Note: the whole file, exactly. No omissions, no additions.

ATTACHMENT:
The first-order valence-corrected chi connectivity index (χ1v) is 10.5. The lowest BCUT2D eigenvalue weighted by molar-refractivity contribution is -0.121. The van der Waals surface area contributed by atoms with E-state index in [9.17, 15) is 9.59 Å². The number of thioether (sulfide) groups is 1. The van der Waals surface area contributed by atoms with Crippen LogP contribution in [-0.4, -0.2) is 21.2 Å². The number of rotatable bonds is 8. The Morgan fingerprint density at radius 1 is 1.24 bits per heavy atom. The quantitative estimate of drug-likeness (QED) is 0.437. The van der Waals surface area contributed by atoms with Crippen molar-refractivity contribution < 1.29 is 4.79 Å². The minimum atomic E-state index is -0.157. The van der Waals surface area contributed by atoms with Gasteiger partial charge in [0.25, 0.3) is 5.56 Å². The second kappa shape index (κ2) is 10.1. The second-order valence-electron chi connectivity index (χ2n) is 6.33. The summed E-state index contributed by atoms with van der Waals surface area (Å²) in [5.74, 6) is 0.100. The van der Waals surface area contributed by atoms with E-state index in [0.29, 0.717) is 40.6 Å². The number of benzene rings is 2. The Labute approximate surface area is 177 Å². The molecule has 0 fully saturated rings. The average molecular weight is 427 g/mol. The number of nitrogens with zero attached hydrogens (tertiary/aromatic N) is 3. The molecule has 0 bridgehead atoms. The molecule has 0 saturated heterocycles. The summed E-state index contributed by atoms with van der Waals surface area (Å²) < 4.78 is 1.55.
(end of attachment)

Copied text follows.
The first-order valence-corrected chi connectivity index (χ1v) is 10.5. The lowest BCUT2D eigenvalue weighted by molar-refractivity contribution is -0.121. The van der Waals surface area contributed by atoms with E-state index in [9.17, 15) is 9.59 Å². The number of thioether (sulfide) groups is 1. The van der Waals surface area contributed by atoms with Crippen LogP contribution in [-0.4, -0.2) is 21.2 Å². The number of rotatable bonds is 8. The Morgan fingerprint density at radius 1 is 1.24 bits per heavy atom. The quantitative estimate of drug-likeness (QED) is 0.437. The van der Waals surface area contributed by atoms with Crippen molar-refractivity contribution < 1.29 is 4.79 Å². The minimum atomic E-state index is -0.157. The van der Waals surface area contributed by atoms with Gasteiger partial charge in [0.25, 0.3) is 5.56 Å². The second kappa shape index (κ2) is 10.1. The second-order valence-electron chi connectivity index (χ2n) is 6.33. The summed E-state index contributed by atoms with van der Waals surface area (Å²) in [5.74, 6) is 0.100. The van der Waals surface area contributed by atoms with E-state index in [0.29, 0.717) is 40.6 Å². The number of benzene rings is 2. The Labute approximate surface area is 177 Å². The molecule has 0 fully saturated rings. The average molecular weight is 427 g/mol. The number of nitrogens with zero attached hydrogens (tertiary/aromatic N) is 3. The molecule has 0 bridgehead atoms. The molecule has 0 saturated heterocycles. The summed E-state index contributed by atoms with van der Waals surface area (Å²) < 4.78 is 1.55.